Sex Is Good for Texas
By Lauri Apple, Fri., Oct. 25, 2002
For more than an hour, the trio of liberated, liberal women touted the merits of openly discussing sex -- which never fails to make politics more interesting -- and how the two subjects have merged in their own lives. They chided the culture's hypocritical attitudes towards sex: While T&A is everywhere, there's little discussion about how it all actually works, and the resulting ignorance can produce devastating political consequences. Especially if the ignorant happen to be elected officials pondering votes on bills dealing with reproductive rights or sex education. Richards recalled a half-hour discussion with one male state senator who didn't understand the difference between a tubular pregnancy and a test-tube baby.
"The challenge for Planned Parenthood is to try to make these people at least informed enough to cast an intelligent vote," she said. Texas used to have "a pretty good lobby system" among women who slept with politicians during legislative sessions, the former governor explained. "You used to be able to get word to the women ... about different bills, and tell them what you expected their guys to do." But that was before Lewinskygate showed both politicians and the press -- "who are screwing around themselves" -- just how much damage a sex scandal can inflict on a political career.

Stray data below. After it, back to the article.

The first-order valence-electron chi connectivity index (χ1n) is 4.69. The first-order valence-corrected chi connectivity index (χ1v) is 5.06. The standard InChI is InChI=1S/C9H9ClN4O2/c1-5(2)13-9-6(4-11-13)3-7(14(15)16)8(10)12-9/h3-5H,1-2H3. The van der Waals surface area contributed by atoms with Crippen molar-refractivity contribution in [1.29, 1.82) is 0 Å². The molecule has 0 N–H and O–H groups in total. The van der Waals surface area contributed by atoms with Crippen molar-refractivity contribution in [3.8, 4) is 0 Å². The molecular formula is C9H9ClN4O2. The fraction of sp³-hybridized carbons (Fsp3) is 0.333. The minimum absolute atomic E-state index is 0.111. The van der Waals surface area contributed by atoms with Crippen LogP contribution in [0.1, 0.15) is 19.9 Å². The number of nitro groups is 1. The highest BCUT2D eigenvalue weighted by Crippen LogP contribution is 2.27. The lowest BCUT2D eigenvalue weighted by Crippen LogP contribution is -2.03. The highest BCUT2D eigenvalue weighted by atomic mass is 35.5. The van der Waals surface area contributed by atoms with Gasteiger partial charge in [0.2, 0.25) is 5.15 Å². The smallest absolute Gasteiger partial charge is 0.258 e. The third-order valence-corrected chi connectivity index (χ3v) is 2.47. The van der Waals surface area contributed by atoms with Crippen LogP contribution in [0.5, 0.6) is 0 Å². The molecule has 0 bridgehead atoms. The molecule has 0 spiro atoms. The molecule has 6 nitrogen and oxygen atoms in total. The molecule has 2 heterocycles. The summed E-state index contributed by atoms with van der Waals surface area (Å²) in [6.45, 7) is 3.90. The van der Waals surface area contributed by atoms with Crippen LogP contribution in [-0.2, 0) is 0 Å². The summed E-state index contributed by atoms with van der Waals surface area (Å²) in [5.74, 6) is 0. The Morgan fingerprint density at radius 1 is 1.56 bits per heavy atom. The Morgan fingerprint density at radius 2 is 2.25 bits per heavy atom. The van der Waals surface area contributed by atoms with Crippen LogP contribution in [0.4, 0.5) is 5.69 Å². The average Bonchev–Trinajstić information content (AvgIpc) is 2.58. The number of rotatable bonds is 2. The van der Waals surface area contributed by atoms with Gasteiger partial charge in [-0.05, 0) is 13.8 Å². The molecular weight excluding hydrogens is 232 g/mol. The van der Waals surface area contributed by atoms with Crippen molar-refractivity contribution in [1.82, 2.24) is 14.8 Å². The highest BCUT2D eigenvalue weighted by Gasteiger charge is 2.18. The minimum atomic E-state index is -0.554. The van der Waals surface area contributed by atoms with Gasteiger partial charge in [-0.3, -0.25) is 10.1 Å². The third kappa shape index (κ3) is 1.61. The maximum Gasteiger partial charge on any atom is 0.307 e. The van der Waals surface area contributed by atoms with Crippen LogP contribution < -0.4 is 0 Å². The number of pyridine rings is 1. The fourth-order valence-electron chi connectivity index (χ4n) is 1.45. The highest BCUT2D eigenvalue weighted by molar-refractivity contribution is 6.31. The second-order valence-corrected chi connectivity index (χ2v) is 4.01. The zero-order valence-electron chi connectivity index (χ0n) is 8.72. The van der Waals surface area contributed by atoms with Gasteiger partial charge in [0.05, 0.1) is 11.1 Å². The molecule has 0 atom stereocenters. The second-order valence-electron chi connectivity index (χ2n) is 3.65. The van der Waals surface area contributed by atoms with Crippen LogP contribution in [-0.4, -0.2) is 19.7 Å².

Ivins and Carpenter focused on some of the "sex scandals" that don't make Lewinsky-sized headlines: For instance, the mysterious evolution of the definition of "feminist" from "free-loving, easy screw" to "man-hating lesbian," as Ivins put it. Or Bush's current attempts to place Kentucky obstetrician-gynecologist Dr. W. David Hager, a member of the far-right Focus on the Family's physicians council, on the U.S. Food and Drug Administration committee that evaluates the safety and effectiveness of marketed and investigational drugs for women. Hager is one the fiercest opponents of RU-486 and has recommended reading the Bible as a cure for women suffering from premenstrual syndrome.
But in the looming shadow of the war on Iraq, such significant domestic issues have slipped into the same drawer as the family copy of The Joys of Sex. As Carpenter put it bluntly: "We're not a civilized society."
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